return move
return random.randint(MINIMUM_PLAYABLE_NUMBER, MAX_PLAYABLE_NUMBER)

class Human:
@property
def name_possessive_case(self):
return 'your'

@property
def losing_message(self):
return 'You have lost.'

def play(self, current_value):
"""
Checks if it is a number, if it isn't raises error with message.
Checks if it is in the correct range, sif it isn't raises error with message.
"""
try:
temp = int(input("Enter a number "))
except ValueError:
raise TypeError("You must enter a number.")

if MINIMUM_PLAYABLE_NUMBER <= temp <= MAX_PLAYABLE_NUMBER:
player_move = temp
else:
raise ValueError("You must play a number from " + str(MINIMUM_PLAYABLE_NUMBER) + " to " + str(MAX_PLAYABLE_NUMBER) + " both limits included.")

return temp

def determine_player_order():
yes_no = input("Do you want to be first? ")

if "y" in yes_no.lower():
return itertools.cycle((Human(), AI()))
else:
return itertools.cycle((AI(), Human()))

def main():
print("""
In this game you and the computer
alternate counting up to {END_VALUE} chosing a number
from {MINIMUM_PLAYABLE_NUMBER} to {MAX_PLAYABLE_NUMBER}.
The first that arrives to {END_VALUE} LOSES.
""".format(END_VALUE=END_VALUE, MINIMUM_PLAYABLE_NUMBER=MINIMUM_PLAYABLE_NUMBER, MAX_PLAYABLE_NUMBER=MAX_PLAYABLE_NUMBER))

value = 0
turns = determine_player_order()
for player in turns:
value += player.play(value)
print("After %s turn value is %d" % (player.name_possessive_case, value))
if value >= END_VALUE:
print(player.losing_message)
break

if __name__ == "__main__":
main()

• You use @property def name_possessive_case(self): return "computer's" isn't it simpler and nicer to use name_possessive_case = "computer's" ? – Caridorc Nov 4 '14 at 13:04

Starting from the top, there is an inconsistency in constants' names:

MINIMUM_PLAYABLE_NUMBER
MAX_PLAYABLE_NUMBER


You could change the first one to MIN_PLAYABLE_NUMBER to solve this. The introduction string is concatenated by using the + operator which is not very efficient for multiple fragments. You could use format method of string objects instead.

INTRODUCTION = 'In this game you and the computer alternate counting up to '\
'{0} chooing a number from {1} to {2}. The first that arrives '\
'to {0} loses.'.format(END_VALUE, MINIMUM_PLAYABLE_NUMBER,
MAX_PLAYABLE_NUMBER)


I am not sure why you are calling the dividers function so. Aren't they usually called factors? The name max_divider_less_than_or_equal_max_playable_number is not so pythonic. You have done this with other functions too. Also, the fact that you've broken every single step in to a function doesn't make anything easier.

The function named AI is just making a move. The calculation for doing so depends on other functions. I would recommend you wrap all of these inside a class because there are good reasons for doing so:

• There is both data and behavior in this code.
• Objects like players are very apparent. It is easy to follow an inheritance model
• You can expand the class later (or even subclass them)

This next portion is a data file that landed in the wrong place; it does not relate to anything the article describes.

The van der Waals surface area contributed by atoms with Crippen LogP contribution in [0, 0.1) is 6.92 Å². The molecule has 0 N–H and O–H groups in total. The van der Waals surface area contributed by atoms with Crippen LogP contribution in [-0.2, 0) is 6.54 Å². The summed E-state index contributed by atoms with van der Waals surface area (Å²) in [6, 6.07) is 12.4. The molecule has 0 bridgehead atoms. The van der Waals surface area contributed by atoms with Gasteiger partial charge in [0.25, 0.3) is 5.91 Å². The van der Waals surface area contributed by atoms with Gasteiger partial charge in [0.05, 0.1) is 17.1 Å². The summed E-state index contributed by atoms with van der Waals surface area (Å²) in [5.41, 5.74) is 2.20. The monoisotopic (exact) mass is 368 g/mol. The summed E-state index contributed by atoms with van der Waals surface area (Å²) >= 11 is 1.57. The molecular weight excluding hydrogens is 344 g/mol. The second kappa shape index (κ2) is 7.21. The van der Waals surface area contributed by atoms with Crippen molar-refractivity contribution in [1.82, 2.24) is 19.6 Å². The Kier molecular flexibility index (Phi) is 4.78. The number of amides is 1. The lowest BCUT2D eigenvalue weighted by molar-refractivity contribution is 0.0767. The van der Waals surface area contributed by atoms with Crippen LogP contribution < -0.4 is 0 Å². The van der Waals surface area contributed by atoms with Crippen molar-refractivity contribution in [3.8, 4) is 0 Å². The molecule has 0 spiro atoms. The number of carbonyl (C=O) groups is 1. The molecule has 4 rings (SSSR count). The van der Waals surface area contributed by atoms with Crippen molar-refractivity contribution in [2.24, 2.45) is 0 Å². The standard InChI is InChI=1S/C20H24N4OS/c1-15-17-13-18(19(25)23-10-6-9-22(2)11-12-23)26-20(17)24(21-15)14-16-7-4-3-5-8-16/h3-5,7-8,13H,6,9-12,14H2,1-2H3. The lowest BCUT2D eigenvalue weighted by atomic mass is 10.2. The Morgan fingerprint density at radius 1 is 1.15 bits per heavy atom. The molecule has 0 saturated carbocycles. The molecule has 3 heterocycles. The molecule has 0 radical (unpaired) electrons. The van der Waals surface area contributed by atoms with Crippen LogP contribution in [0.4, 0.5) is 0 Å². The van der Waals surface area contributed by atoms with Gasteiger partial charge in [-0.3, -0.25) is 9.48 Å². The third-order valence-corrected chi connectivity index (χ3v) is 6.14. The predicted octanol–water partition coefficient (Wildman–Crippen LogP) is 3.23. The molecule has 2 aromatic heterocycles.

• A huge benefit is that you can change the core 'move' method of a player from normal random moves to an intelligent move without changing the rest of the code.

There are many flaws with the current AI. You have noticed it yourself. Avoid something like this:

def show_information_after_turn(value,who):
print("After " + who + "'s turn value is " + str(value))


Instead just do it when you want it to print. Again, you make things like this much better if you do it from a 'show' method inside your class, if you choose to do so.

One more thing - the main function is currently doing player_is_first = False  to cycle between the players. You could make it more apparent by using:

from itertools import cycle
for player in cycle((player1, player2)):
move(player)


This way you can avoid declaring any more variables and easy to change the order of players when you want to. All you have to do is to isolate the players in to a list or a tuple and change it's order. No while loops needed!

• which is not very efficient for multiple fragments I really do not care about 0.001 seconds speedup, anyway I will use .format because it is nicer to see. – Caridorc Nov 4 '14 at 13:22
• You should care about efficiency especially if the entire code is about Artificial Intelligence. The gain might be small, but continued usage would add up to a considerable difference in the outcome. This is just the same with the repeated function calls. They are expensive too. – Renae Lider Nov 4 '14 at 13:55
• Premature optimization I am doing very little calculation, almost all is I/O, there no need to optimize here. – Caridorc Nov 4 '14 at 16:45

# Coding Style

Line 6 (INTRODUCTION=...): Don't intermix values with strings. Instead, use str.format:

mystring = """
The value of {name} is {value}
""".format(name='something', value='something else')


Other than that, it looks pretty good. My only quibble might be that you have a lot of functions with very long names and very short bodies. While that's certainly a legitimate style, I find that it obscures what the code is actually doing. For example, get_input_and_handle_errors could really just be named handle_input and dividers is only called once, in max_divider_less_than_or_equal_max_playable_number, so it doesn't really need to be its own function.

Your attempt to generalize the 21 game winning strategy indicates you don't really understand how the strategy works. I'll try to explain. It hinges on two facts:

1. Score 20 is a losing position, as you know.
2. The sum of the minimal and the maximal moves is 4.

The second fact means that no matter what move the opponent makes, you can choose a move so that the two moves add up to 4. So, you can force the score to advance in steps of 4. If you can put your opponent in a position where score % 4 == 20 % 4 you can force them to lose.

The fact that 4 is a divisor of 20 is irrelevant, while your approach seems to be based on that fact.

Your program seems to play well with this modified AI function:

def AI(current_value):
step = MINIMUM_PLAYABLE_NUMBER + MAX_PLAYABLE_NUMBER
moves = range(MINIMUM_PLAYABLE_NUMBER,MAX_PLAYABLE_NUMBER + 1)
for move in moves:
if (current_value + move) % step == (END_VALUE - 1) % step:
return move
return random.randint(1,MAX_PLAYABLE_NUMBER)


It could still be improved. The loop basically solves the equation by brute force, while it could be rearranged to give the result directly.

• Sorry for bad formatting in comment, I created this function based on yuor suggestion, is it rigth? def can_force_a_win(self,current_value): losing = END_VALUE - 1 minmaxsum = MIN_PLAYABLE_NUMBER + MIN_PLAYABLE_NUMBER if current_value % minmaxsum == (END_VALUE - 1) % minmaxsum: return True – Caridorc Nov 4 '14 at 17:10
• @Caridorc Hard to say, but I added some code to my answer. – Janne Karila Nov 4 '14 at 19:46
• I was only checking if it was possible to win, not actually winning. Thanks for adding the code later and giving me first a chance to do it myself. – Caridorc Nov 4 '14 at 20:40